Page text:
She would've woken up, if she'd been asleep, and Mulder might've heard her shout herself into awareness. But she wasn't asleep, didn't even have her eyes closed and she can't imagine when she'll sleep again. Instead of jerking awake she gasps and shakes out her right hand, over and over, the same motion as flicking off water, or a beetle latched on with sticky insect feet. Her hand snaps back and forth under the covers for a crackling minute filled with the pressure of a twelve-pound double-action trigger pull. By the time she can still it, the breath runs from her mouth hot and fast. She leaps from the bed in a clumsy, startled motion and runs to the door of Mulder's unfamiliar bedroom.
Even now, even with this, Mulder has anticipated her. He flings the door open just as her fingers touch the handle, and she lurches to a halt in front of him.
"Are you ok? Do you need something?"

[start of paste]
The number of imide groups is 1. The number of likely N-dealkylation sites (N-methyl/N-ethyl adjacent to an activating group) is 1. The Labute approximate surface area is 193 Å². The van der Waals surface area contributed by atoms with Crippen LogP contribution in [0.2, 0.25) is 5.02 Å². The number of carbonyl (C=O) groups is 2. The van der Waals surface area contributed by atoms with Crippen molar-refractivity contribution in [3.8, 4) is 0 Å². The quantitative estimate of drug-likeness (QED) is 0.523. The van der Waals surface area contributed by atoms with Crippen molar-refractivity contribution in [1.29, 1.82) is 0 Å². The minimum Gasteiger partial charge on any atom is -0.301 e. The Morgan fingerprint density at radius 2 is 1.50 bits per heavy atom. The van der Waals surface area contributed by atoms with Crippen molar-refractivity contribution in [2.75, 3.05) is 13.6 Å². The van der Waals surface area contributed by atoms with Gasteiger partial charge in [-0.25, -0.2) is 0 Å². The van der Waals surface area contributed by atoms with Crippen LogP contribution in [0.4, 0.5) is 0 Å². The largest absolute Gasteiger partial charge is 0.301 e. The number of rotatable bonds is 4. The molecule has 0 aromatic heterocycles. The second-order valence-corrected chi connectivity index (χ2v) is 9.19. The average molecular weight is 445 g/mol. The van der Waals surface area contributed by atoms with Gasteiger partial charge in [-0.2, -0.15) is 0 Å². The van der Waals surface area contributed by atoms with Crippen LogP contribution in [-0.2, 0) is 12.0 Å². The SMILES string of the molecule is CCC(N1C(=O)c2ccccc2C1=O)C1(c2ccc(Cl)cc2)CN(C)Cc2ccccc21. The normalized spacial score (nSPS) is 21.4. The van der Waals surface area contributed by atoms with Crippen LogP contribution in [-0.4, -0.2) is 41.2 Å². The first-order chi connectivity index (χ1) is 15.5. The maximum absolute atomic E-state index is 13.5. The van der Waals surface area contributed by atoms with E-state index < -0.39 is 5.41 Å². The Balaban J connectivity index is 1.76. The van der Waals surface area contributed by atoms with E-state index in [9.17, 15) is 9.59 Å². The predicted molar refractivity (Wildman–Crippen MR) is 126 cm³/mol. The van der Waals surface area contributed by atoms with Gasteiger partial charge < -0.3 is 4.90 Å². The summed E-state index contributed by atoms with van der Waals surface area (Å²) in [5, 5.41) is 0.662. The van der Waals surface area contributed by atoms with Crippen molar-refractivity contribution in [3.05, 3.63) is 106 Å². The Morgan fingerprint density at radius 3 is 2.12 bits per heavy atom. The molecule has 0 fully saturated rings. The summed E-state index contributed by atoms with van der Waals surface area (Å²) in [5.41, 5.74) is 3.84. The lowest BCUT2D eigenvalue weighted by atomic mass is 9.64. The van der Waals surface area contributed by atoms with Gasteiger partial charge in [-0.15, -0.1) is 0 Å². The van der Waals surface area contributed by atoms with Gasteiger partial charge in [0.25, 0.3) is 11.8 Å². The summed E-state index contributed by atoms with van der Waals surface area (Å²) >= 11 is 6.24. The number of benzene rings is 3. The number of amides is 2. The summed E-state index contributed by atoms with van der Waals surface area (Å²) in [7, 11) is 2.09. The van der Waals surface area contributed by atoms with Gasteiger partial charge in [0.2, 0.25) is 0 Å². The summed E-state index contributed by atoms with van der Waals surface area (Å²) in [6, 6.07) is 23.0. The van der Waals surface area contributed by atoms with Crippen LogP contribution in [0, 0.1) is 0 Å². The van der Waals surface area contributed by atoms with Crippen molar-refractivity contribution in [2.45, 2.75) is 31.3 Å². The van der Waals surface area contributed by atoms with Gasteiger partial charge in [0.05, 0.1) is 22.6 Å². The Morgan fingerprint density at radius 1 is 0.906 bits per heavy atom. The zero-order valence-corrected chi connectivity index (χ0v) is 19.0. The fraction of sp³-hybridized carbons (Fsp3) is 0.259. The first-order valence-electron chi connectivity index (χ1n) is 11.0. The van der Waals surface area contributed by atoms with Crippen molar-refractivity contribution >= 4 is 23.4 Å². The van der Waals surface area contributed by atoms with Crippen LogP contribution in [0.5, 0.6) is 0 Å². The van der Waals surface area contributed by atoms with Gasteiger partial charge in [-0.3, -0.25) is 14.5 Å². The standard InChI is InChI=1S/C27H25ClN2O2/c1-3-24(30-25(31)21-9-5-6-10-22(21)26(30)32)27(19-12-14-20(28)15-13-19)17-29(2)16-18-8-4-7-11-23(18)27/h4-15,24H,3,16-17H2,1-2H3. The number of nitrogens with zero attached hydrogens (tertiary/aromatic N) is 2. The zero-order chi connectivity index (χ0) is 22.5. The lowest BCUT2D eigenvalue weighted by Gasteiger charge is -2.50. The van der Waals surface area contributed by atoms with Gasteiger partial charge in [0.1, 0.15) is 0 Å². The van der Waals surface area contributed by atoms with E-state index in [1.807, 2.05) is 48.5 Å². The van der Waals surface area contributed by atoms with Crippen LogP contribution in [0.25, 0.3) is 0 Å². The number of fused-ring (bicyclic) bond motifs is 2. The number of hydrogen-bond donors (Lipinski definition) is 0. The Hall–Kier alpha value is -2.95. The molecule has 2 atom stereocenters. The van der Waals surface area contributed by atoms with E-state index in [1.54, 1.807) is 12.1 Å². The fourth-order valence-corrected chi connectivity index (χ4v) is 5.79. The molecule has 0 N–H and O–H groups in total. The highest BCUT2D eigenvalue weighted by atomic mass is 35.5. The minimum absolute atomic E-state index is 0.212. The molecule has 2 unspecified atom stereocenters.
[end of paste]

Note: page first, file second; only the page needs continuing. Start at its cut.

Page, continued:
She looks into Mulder's panicky face, sees him swallow once, twice and she holds out her hands, palms up. They stand still and silent on either side of the doorway, staring at her upturned hands in the blue strobe of the muted television. They stand until her arms are tired, until the back of her neck is sore and her calves begin to ache. She turns and walks back to the bed when she can't stand anymore and doesn't know what else to do. Mulder stays a minute longer, feet in the hallway but body leaning over the threshold, and then returns to the living room. He does not shut the door behind him.
A SIG is heavy, not in the absolute sense of ounces and grams but jutting out from the end of a female arm, gravity a wobbly enemy. The two-handed grip is safe, secure, the ticket home to fat-free frozen yogurt and the chance to wear a holster tomorrow.